Pokémon: Dangerous trend or harmless fun?

By Sarah King
Amalgamated Academy
Bay Roberts, Newfoundland

Parents, guardians and teachers all over the nation are asking themselves that very question. It must be difficult when a 9-year-old child races home from school, flops down in front of the television to the battles and violence of Pokémon.

Indeed, many children are trying their best to "catch 'em all" in the form of the popular trading cards. Many schools have found it necessary to ban all Pokémon items in efforts to keep the peace. In many cases, the trading of cards has gone to extremes, sometimes reaching the level of fist fights, biting, hitting, or scratching. Some children have even resorted to theft in order to get the "Dragonite" card that would complete their collection.

The poster for
Pokémon: The First Movie

Pokémon itself is the brainwave of Satoshi Tajiri. As a young child, Tajiri collected bugs and insects from his village just outside Tokyo. Pokemon, he says,"is a way for children of a new generation to have a chance to collect insects and other creatures the way he did. In 1996, he presented his idea to Nintendo for Game Boy. Many companies refused to take part in his deal. They felt that Game Boy technology was out of date. Nintendo released the game anyway, not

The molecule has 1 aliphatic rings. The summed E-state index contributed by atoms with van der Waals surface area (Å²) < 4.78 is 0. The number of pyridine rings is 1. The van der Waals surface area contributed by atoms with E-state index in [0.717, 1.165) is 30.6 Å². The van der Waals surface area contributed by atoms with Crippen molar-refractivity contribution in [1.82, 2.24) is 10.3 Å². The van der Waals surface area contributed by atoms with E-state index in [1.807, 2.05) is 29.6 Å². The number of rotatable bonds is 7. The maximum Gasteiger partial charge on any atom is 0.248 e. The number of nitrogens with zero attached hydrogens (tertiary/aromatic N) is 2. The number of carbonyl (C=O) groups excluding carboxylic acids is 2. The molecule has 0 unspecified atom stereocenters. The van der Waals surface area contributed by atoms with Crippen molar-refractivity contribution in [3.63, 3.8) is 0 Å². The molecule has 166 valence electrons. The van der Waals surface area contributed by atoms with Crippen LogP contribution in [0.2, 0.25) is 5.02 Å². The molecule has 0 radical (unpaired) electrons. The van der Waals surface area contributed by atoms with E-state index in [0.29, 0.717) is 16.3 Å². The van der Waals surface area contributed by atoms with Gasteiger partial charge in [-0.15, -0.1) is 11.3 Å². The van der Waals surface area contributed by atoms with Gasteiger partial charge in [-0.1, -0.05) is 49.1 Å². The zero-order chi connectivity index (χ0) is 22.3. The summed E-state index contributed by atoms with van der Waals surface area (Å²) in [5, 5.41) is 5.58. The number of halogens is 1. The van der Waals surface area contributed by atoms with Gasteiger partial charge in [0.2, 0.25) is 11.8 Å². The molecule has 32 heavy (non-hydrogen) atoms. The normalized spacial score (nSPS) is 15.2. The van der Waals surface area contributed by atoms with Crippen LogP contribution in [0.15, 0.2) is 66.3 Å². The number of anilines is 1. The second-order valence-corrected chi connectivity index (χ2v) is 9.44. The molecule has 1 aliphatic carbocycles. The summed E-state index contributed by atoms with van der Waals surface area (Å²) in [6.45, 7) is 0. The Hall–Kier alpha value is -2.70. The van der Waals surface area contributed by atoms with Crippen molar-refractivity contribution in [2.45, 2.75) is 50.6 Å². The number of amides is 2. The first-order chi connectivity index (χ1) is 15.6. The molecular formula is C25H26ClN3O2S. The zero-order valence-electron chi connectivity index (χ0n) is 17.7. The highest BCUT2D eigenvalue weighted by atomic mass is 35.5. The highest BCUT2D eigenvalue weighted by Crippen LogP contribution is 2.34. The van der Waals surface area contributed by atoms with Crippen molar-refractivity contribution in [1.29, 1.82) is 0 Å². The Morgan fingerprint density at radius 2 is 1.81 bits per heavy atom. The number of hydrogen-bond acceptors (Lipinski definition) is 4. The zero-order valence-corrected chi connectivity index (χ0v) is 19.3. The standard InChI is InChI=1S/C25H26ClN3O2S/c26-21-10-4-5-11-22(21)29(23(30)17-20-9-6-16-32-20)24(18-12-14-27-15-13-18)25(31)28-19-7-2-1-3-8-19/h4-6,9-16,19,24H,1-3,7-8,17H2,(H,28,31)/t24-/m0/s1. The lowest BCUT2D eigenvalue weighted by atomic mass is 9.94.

expecting much in the way of results. To young Japanese boys, however, Game Boy was the way to go. Since CD-ROM's and Sony Playstation's were new and expensive, the forgotten era of Game Boy was now within their grasp. The Pokémon game grew.

The basic principle behind the three editions of Pokémon (Red, Blue and Yellow), is to "catch 'em all". The 151 species of Pokémon are scattered throughout the three versions. In order to capture all the Pokémon, you must complete all three versions. Pokémon Gold and Silver editions will be available sometime in 2000 with the promise of 260 species.

There have been tragedies from the onset of Pokémon fever. During one of the first animated shows, over 700 children in Japan were stricken with seizures after watching the ever popular Pikachu during battle. Apparently, the flashing lights and swirling colours made for seizures. The problem was fixed, however, and to date, no further problems have ensued from the TV

However, there have been many injuries sustained from the trading of Pokémon cards. Children in Montréal and New York have been stabbed after refusing to trade cards with other students.

It's up to you: is Pokémania dangerous or will it just fade away along with its predecessors Teenage Mutant Ninja Turtles and The Power Rangers?